NOAA's Office of National Marine Sanctuaries invites the public to participate in the first step in the process to potentially designate a new national marine sanctuary off the coast of New York and New Jersey. The Wildlife Conservation Society submitted a nomination for a Hudson Canyon National Marine Sanctuary in November 2016, noting that the area provides a wide range of benefits to New York and New Jersey residents such as clean air, fresh water, recreation, and food.
About the Area Under Consideration
Hudson Canyon is the largest submarine canyon along the U.S. Atlantic coast and is one of the largest in the world. Beginning approximately 100 miles southeast of New York City, the canyon extends about 350 miles seaward, reaches depths of 2 to 2.5 miles, and is up to 7.5 miles wide. Hudson Canyon's grand scale and diverse structure—steep slopes, firm outcrops, diverse sediments, flux of nutrients, and areas of upwelling—make it an ecological hotspot for a vast array of marine wildlife.
Hudson Canyon provides habitat for a range of protected and sensitive species, including sperm whales, sea turtles, and deep-sea corals. The area's rich biodiversity is integral to the regional economy, underpinning commercial and recreational fisheries, recreational diving, whale watching, and birding. Hudson Canyon could also serve as a sentinel site for NOAA to monitor the impacts of climate change on submarine canyons, which are vulnerable to the effects of ocean acidification and oxygen depletion.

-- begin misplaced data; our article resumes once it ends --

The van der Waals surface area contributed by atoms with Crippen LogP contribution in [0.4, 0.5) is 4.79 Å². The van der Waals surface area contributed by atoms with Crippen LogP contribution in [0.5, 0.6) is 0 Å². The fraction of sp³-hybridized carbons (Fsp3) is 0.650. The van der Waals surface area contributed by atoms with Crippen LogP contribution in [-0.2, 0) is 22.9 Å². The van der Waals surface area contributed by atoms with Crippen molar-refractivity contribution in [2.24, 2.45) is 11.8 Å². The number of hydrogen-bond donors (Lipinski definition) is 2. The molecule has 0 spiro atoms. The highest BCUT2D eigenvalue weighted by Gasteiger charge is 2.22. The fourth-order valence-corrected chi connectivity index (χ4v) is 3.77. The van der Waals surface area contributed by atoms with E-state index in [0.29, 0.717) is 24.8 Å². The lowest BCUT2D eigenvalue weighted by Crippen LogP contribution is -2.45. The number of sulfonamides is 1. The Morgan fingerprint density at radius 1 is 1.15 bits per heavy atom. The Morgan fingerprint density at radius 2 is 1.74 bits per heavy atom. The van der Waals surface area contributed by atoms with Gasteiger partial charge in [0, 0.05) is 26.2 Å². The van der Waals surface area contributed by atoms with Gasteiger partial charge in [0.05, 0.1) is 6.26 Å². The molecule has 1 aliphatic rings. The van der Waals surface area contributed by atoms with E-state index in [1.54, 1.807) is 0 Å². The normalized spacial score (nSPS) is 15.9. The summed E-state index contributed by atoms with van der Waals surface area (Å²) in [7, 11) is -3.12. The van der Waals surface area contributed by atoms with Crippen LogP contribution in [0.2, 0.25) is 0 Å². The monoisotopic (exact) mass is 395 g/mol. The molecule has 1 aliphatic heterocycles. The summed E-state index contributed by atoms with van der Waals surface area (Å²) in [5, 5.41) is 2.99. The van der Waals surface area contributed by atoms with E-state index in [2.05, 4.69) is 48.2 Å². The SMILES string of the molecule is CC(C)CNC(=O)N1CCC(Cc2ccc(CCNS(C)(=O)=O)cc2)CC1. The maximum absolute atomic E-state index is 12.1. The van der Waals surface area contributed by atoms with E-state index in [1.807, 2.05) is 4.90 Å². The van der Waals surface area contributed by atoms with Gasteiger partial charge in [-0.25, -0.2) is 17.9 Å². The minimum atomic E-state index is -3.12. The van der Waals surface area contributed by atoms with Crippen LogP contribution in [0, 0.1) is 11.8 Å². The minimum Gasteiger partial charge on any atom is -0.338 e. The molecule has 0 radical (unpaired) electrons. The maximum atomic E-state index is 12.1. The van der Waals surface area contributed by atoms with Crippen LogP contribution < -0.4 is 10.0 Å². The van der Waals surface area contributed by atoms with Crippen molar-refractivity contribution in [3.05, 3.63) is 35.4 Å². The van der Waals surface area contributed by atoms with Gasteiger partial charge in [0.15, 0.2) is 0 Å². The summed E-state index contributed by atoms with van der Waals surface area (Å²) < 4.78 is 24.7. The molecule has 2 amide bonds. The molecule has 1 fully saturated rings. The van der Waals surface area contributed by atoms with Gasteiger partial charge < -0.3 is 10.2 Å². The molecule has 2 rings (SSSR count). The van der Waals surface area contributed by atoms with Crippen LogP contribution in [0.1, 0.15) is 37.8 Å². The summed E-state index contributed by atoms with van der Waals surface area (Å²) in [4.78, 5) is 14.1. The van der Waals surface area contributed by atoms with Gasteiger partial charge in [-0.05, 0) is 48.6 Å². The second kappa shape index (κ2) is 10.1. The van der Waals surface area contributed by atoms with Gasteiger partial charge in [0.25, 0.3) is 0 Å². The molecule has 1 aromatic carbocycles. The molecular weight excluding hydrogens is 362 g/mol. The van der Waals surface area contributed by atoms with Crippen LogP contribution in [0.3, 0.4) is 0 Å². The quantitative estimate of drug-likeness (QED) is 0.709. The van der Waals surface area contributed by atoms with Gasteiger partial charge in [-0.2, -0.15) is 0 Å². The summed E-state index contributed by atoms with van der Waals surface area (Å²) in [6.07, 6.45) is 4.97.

The waters surrounding Hudson Canyon also hold historical and cultural importance to those living along its shores in New York and New Jersey. The ancestors of the Indigenous communities in this area have inhabited the region for more than 10,000 years and have relied upon the natural resources of Hudson Canyon. There are also several shipwrecks in the nominated area, with some dating to the mid-19th Century.
The primary goals of the proposed national marine sanctuary designation are to 1) support conservation of the area's marine wildlife, habitats, and maritime cultural resources, 2) work closely with Indigenous Tribes and Nations to identify and raise awareness of Indigenous connections to the area, 3) highlight and promote sustainable uses of the area, 4) expand ocean science and monitoring in, and education and awareness of the area, and 5) provide a platform for collaborative and diverse partnerships that support effective and inclusive long-term management of the area.
During the initial public comment period, NOAA will "scope out" or solicit the public's views on the proposed sanctuary designation. This is a critical step in NOAA's consideration to move forward with the process. Should designation proceed, scoping comments also assist NOAA in its future development of sanctuary designation documents, including a draft environmental impact statement, draft management plan, and proposed rulemaking.
While NOAA will consider all relevant comments during this scoping process, we are seeking input on the following specific topics:
- boundary options for the proposed sanctuary that strive to meet the goals identified above;
- the location, nature, and value of natural and cultural resources in the area under consideration;